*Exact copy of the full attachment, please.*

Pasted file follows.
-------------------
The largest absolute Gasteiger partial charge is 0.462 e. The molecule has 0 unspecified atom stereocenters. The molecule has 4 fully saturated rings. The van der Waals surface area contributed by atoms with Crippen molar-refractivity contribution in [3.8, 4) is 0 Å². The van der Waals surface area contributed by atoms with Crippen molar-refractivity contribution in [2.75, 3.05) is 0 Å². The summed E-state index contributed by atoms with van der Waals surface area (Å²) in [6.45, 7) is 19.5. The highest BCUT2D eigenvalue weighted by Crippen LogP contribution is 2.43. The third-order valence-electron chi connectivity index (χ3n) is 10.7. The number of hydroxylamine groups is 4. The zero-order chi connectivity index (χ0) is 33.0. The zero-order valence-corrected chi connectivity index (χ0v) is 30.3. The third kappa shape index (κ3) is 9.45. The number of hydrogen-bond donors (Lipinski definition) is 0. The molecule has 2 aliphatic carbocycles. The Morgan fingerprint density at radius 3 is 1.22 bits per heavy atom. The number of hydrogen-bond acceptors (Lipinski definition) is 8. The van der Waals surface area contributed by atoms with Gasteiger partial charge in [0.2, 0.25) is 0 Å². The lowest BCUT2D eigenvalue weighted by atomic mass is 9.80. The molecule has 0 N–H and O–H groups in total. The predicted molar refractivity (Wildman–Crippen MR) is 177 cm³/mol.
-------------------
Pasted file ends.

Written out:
The largest absolute Gasteiger partial charge is 0.462 e. The molecule has 0 unspecified atom stereocenters. The molecule has 4 fully saturated rings. The van der Waals surface area contributed by atoms with Crippen molar-refractivity contribution in [3.8, 4) is 0 Å². The van der Waals surface area contributed by atoms with Crippen molar-refractivity contribution in [2.75, 3.05) is 0 Å². The summed E-state index contributed by atoms with van der Waals surface area (Å²) in [6.45, 7) is 19.5. The highest BCUT2D eigenvalue weighted by Crippen LogP contribution is 2.43. The third-order valence-electron chi connectivity index (χ3n) is 10.7. The number of hydroxylamine groups is 4. The zero-order chi connectivity index (χ0) is 33.0. The zero-order valence-corrected chi connectivity index (χ0v) is 30.3. The third kappa shape index (κ3) is 9.45. The number of hydrogen-bond donors (Lipinski definition) is 0. The molecule has 2 aliphatic carbocycles. The Morgan fingerprint density at radius 3 is 1.22 bits per heavy atom. The number of hydrogen-bond acceptors (Lipinski definition) is 8. The van der Waals surface area contributed by atoms with Gasteiger partial charge in [0.2, 0.25) is 0 Å². The lowest BCUT2D eigenvalue weighted by atomic mass is 9.80. The molecule has 0 N–H and O–H groups in total. The predicted molar refractivity (Wildman–Crippen MR) is 177 cm³/mol.